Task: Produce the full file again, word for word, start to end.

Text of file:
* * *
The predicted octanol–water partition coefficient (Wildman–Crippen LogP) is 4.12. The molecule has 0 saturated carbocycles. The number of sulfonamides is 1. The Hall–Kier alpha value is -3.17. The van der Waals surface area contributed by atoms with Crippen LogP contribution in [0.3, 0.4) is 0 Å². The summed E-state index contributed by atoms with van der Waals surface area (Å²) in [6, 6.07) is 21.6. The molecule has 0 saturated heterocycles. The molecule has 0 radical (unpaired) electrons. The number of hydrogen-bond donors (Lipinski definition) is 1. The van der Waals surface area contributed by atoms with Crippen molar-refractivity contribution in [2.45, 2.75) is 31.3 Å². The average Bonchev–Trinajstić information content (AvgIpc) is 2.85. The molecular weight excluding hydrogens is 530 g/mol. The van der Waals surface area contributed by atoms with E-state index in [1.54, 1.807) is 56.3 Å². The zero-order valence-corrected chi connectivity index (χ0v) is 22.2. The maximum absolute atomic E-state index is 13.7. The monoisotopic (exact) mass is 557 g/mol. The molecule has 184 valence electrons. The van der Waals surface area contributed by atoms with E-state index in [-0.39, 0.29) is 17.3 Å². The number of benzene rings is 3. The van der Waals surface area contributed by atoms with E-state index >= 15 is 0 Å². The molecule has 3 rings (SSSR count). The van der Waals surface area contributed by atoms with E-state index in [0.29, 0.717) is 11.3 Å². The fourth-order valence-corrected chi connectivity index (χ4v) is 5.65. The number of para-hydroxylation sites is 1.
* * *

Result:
The predicted octanol–water partition coefficient (Wildman–Crippen LogP) is 4.12. The molecule has 0 saturated carbocycles. The number of sulfonamides is 1. The Hall–Kier alpha value is -3.17. The van der Waals surface area contributed by atoms with Crippen LogP contribution in [0.3, 0.4) is 0 Å². The summed E-state index contributed by atoms with van der Waals surface area (Å²) in [6, 6.07) is 21.6. The molecule has 0 saturated heterocycles. The molecule has 0 radical (unpaired) electrons. The number of hydrogen-bond donors (Lipinski definition) is 1. The van der Waals surface area contributed by atoms with Crippen molar-refractivity contribution in [2.45, 2.75) is 31.3 Å². The average Bonchev–Trinajstić information content (AvgIpc) is 2.85. The molecular weight excluding hydrogens is 530 g/mol. The van der Waals surface area contributed by atoms with E-state index in [1.54, 1.807) is 56.3 Å². The zero-order valence-corrected chi connectivity index (χ0v) is 22.2. The maximum absolute atomic E-state index is 13.7. The monoisotopic (exact) mass is 557 g/mol. The molecule has 184 valence electrons. The van der Waals surface area contributed by atoms with E-state index in [-0.39, 0.29) is 17.3 Å². The number of benzene rings is 3. The van der Waals surface area contributed by atoms with E-state index >= 15 is 0 Å². The molecule has 3 rings (SSSR count). The van der Waals surface area contributed by atoms with E-state index in [0.29, 0.717) is 11.3 Å². The fourth-order valence-corrected chi connectivity index (χ4v) is 5.65. The number of para-hydroxylation sites is 1.